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The SaaS Business Owner’s Guide to Tackling Sales Tax in Each State

Posted by Jennifer Dunn to Taxes

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While software as a service (SaaS) has quickly revolutionized our lives, it is still a fairly new way of doing business. Due to the heavy emphasis on digital transactions, many states’ sales tax laws haven’t kept up with this new technology.


Like many of your business’s tax responsibilities, filing sales taxes depends on where you conduct your business activities. So what’s the deal with SaaS taxability? Let’s go over what you’ll need to know about state to state sales tax as a SaaS business owner.


SaaS Tax Treatment: The Wild West of Sales Tax Law

U.S. sales tax has been around since the 1930’s when states, suffering through the Great Depression, needed creative ways to raise revenue. Back in those days, most sales transactions took place at brick-and-mortar stores.


With the rise of eCommerce, SaaS, and other new business models, states have struggled to either apply those laws to new paradigms or update existing tax code.


Forty-five states and Washington D.C. have a sales tax, and right now they treat SaaS taxability in an assortment of ways. In many states, only “tangible personal property” is taxable, so since SaaS isn’t tangible, SaaS providers aren’t required to charge sales tax. In a handful of states, services are considered taxable and therefore so is SaaS. In others, state departments of revenue have issued specific guidance when it comes to SaaS.


Here’s a handy map that depicts which states currently do or do not require SaaS business owners to charge sales tax:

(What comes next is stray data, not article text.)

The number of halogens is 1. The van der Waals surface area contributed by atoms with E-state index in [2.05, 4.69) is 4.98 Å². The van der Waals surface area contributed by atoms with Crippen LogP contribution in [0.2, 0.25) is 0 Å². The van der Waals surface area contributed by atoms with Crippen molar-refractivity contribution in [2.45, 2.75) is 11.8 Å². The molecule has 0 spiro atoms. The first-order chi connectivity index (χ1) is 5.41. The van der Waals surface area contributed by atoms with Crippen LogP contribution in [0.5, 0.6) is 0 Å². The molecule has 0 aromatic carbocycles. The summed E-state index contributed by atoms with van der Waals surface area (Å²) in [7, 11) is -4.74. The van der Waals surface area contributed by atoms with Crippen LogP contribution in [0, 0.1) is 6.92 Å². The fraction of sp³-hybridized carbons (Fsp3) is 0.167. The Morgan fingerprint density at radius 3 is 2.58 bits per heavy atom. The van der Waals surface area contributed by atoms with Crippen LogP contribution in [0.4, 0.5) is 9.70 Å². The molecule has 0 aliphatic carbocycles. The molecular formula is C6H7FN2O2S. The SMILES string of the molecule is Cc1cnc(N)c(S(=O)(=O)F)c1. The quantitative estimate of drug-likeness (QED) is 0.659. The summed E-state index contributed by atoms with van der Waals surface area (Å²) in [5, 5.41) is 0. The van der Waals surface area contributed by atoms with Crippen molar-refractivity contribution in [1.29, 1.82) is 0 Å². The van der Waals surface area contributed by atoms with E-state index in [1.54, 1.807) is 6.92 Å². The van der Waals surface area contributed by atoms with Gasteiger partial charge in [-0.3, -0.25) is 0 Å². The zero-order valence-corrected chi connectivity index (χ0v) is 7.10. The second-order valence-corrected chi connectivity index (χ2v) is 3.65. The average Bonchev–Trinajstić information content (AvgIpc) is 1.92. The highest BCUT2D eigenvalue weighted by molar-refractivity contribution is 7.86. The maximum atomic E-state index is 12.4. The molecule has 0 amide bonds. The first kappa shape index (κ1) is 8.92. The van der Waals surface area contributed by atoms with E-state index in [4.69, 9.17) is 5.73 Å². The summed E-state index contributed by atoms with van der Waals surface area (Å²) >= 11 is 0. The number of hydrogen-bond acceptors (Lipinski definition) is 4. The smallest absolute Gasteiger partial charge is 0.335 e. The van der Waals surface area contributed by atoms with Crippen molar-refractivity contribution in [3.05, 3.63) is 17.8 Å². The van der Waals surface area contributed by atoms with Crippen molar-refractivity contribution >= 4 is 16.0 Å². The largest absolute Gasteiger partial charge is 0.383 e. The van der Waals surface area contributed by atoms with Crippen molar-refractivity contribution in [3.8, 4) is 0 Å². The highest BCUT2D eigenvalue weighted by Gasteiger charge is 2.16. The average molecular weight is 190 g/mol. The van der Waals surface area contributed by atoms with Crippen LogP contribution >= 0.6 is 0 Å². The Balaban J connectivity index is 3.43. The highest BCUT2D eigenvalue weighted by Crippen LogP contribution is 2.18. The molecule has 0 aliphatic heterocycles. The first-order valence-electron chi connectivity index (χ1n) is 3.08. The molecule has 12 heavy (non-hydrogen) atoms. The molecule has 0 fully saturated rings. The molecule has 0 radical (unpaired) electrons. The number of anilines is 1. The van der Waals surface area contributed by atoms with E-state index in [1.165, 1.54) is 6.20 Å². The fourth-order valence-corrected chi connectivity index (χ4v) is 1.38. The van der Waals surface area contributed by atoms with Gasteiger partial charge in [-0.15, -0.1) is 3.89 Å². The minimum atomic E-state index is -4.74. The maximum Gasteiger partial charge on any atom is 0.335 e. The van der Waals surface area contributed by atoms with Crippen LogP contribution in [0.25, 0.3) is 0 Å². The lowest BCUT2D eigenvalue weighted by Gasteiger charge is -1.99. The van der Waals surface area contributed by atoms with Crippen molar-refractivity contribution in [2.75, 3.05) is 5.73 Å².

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Source: TaxJar maintains a living list of the most current state laws pertaining to SaaS taxability.

 

Basic Sales Tax Guidelines for SaaS Businesses

If you’ve developed a SaaS product, you will need to determine whether or not to charge sales tax to your customers. Here are some general guidelines to follow:


Identify where you have sales tax nexus

Sales tax nexus is a fancy way of saying “significant presence” in a state. If you have nexus in a state, that state requires you to charge sales tax to buyers in that state. Factors that create nexus for SaaS businesses can include a location such as an office or warehouse, an employee, contractor, or salesperson, inventory or an affiliate. But this is where things can get complicated for SaaS businesses.


From a state’s point of view, if your organization uses resources in the state, then the state can require you to collect sales tax. Since SaaS is so new, states are still trying to define what can legally create nexus. For example, some states now say that leasing space on a server in the state creates nexus, even if the business has no other presence there. (Source: Bloomberg BNA Survey of State Tax Departments, p. S-30.)


In addition to sales tax, having nexus in a state may tack on additional filing requirements. This article explains tax responsibilities that vary across states such as income, franchise, and gross receipts taxes. If you’re unsure whether or not you have tax nexus as a SaaS business, it’s always a good idea to consult a sales tax expert.